Pomegranate seeds. Dodecahedron in nature. Real treasure.
The humble pomegranate. But it’s not really that humble. We’re back shape hunting for geometry in food, Let’s look a bit closer at the pomegranate. We are looking for the dodecahedron in nature.
A pomegranate is mostly seeds, packed tightly under the skin. All surrounded in a juicy bag of sweetness, but what is interesting is the way they stack. The way all the seeds fit together.
Did you know that each seed in a pomegranate is a dodecahedron in nature?
All compressed in tightly, each jewel becomes a dodecahedron. (that’s a 12 sided shape)
As we saw with hexagon geometry of snowflakes there are three 2 dimensional shapes that completely fill a surface without any gaps: the square, triangle and hexagon.
So what shape completely fills the space in 3 dimensions?
As the seeds grow and swell with juice, they are all squashed into the roughly spherical shape of the pomegranate taking up all the space available. The same happens with the hexagons in 2D, the dodecahedron completely fills the 3D space without any gaps. This is called the dense packing principle
Each seed has 12 sides, and yes you will probably go mad trying to count them.
To be exact these are rhombic dodecahedron in nature which means they have 12 sides of rhombus shaped faces, rhombi have 4 sides and are sort of diamond shapes – more jewels!
Compared with a pure dodecahedron (Pythagorus called this the “Sphere of Twelve Pentagons”) which has 12 sides of pentagon shapes – a pentagon being a 5 sided shape.
- Rhombic dodecahedron – 12 sided shape with rhombus shaped sides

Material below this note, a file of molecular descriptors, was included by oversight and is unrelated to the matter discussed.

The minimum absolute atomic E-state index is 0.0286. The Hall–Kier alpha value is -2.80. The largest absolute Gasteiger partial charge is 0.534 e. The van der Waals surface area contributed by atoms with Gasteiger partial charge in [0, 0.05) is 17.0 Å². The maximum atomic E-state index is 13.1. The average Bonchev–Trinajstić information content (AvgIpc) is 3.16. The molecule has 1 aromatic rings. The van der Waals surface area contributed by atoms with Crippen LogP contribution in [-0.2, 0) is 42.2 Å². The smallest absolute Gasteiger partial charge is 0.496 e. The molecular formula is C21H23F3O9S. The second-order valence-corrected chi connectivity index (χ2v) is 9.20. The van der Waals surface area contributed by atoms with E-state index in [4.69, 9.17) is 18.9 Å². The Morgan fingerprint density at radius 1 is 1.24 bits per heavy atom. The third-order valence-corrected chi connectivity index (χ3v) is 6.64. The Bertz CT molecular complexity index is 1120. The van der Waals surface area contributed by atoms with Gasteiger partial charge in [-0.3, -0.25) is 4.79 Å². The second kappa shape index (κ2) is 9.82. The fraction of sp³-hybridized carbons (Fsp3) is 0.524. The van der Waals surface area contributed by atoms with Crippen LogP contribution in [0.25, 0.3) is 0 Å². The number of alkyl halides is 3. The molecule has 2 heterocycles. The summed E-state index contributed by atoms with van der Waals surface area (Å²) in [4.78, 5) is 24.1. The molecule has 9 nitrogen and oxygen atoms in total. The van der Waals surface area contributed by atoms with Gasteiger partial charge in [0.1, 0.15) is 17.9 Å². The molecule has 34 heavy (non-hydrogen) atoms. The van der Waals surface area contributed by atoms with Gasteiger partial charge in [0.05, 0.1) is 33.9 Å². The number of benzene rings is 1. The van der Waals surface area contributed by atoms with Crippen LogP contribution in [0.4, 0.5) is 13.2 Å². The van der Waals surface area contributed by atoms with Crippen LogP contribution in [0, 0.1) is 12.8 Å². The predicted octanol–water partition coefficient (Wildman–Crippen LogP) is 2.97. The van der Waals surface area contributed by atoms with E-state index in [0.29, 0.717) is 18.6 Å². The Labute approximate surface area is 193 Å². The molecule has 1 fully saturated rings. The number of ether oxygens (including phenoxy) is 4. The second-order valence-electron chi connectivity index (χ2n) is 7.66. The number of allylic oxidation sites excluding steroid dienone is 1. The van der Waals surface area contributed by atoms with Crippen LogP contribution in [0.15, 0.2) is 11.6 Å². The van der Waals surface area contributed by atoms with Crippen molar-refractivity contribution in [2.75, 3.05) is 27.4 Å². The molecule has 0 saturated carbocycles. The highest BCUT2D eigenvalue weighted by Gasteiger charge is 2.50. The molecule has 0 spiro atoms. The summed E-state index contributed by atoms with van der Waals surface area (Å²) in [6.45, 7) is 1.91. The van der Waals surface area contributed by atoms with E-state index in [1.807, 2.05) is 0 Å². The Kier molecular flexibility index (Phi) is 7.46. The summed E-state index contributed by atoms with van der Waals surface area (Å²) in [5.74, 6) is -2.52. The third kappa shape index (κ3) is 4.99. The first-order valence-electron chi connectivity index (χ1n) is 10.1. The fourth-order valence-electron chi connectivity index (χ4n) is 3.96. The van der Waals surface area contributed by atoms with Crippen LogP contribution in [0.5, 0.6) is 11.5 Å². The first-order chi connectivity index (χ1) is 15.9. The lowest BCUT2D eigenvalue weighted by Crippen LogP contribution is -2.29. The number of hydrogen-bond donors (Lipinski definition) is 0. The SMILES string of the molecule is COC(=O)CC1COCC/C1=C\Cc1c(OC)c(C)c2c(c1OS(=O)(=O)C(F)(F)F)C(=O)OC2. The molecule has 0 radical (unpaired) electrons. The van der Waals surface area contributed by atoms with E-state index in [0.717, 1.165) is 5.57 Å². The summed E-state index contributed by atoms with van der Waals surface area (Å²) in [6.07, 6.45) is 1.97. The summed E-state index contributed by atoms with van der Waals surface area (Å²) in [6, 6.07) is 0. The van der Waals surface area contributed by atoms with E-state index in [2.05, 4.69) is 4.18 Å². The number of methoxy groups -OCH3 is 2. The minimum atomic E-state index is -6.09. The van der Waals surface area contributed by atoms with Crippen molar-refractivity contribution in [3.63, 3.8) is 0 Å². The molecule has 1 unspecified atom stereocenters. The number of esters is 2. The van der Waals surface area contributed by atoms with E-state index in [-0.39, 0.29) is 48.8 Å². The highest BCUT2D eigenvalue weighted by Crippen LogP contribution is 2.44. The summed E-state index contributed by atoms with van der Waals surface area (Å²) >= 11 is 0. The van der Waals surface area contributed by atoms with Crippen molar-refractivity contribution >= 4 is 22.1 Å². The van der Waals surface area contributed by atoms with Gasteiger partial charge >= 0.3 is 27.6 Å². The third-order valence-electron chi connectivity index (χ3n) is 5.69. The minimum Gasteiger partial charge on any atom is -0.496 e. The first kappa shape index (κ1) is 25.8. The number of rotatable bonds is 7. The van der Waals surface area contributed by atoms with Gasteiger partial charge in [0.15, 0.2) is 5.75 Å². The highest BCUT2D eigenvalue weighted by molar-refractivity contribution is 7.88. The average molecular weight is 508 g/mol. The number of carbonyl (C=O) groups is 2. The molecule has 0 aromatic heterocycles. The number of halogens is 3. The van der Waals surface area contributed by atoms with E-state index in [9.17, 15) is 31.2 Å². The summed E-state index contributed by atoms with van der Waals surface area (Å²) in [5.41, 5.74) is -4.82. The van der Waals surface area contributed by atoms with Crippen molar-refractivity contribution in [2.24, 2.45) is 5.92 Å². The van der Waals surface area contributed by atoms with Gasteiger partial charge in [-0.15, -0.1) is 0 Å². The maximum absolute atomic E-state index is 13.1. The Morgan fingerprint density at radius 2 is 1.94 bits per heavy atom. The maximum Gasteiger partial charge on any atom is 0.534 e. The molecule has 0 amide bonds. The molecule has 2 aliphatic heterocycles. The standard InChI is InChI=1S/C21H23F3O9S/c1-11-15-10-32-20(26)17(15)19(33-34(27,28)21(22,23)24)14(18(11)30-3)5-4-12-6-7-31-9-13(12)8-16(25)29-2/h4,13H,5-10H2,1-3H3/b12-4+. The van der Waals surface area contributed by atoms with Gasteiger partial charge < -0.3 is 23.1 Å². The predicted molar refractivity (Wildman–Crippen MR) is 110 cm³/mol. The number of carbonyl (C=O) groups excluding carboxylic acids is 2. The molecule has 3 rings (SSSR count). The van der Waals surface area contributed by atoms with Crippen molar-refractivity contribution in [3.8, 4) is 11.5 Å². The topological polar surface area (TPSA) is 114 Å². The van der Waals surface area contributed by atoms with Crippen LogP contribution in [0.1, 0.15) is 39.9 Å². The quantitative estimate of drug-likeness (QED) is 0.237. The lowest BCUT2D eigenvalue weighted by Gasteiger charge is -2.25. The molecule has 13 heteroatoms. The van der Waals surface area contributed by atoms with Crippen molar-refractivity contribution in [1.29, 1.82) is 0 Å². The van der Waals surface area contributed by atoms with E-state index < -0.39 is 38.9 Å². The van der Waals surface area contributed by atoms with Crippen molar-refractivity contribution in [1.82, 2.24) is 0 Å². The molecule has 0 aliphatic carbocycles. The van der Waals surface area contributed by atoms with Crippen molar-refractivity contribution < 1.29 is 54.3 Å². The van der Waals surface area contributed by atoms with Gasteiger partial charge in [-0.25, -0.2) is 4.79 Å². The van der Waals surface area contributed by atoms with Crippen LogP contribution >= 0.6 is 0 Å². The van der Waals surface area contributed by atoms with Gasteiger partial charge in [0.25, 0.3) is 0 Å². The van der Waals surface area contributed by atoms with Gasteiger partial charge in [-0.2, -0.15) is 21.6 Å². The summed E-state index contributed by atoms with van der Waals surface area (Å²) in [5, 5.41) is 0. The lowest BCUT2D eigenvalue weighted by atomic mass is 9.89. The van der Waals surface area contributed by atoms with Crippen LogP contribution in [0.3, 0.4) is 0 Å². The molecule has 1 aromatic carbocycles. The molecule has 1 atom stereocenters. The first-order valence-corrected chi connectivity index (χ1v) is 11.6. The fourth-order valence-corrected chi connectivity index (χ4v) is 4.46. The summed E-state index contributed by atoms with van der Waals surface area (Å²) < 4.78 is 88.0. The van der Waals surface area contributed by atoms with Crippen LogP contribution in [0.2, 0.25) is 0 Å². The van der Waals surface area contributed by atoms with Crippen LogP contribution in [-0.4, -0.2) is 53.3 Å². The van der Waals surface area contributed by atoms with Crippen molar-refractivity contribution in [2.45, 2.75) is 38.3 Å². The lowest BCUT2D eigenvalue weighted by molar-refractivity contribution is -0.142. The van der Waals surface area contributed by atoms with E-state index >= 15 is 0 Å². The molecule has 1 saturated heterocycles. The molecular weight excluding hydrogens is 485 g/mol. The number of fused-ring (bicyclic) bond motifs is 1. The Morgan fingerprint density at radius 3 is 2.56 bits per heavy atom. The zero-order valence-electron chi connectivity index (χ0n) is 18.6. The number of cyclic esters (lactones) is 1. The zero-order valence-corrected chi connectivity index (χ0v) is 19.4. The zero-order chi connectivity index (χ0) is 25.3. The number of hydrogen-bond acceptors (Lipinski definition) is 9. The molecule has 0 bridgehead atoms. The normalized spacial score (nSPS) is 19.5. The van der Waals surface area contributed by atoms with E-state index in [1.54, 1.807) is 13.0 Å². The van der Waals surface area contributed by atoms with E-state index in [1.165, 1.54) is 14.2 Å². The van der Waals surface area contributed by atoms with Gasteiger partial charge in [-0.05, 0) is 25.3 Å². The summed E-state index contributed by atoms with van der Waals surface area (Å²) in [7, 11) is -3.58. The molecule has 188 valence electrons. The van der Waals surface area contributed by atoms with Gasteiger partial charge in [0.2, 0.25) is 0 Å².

- Dodecahedron – 12 sided shape with pentagon shape sides.
Mathematics in Nature
But these don’t have to be just shapes in fruit, these are the application of mathematics in nature.
These shapes often mirror that of chemical structures, as well as geometry used in maths and engineering.
Not so humble now is it?
Some chemical structures can look quite beautiful. Brian Mc Swiney is a design engineer who investigates design solutions that are inspired from natures geometries.
These images of Brian’s work show the geometric structures of water which is made up of covalent bonds
Brian is an artist/geometer who studies the forms of geometry in nature. Here is more about Brian and his work.
Nature’s other dodecahedrons can be found in the natural formation of a GARNET crystal. Garnet is named after the Greek word “granatum”, meaning pomegranate seed.
Thanks!sources: keplersdiscovery.com . The Secret Code by Priya Hemenway. Quadrivium by Wooden Books. wikipedia. bbcbitesizegcse. gemstoneco.com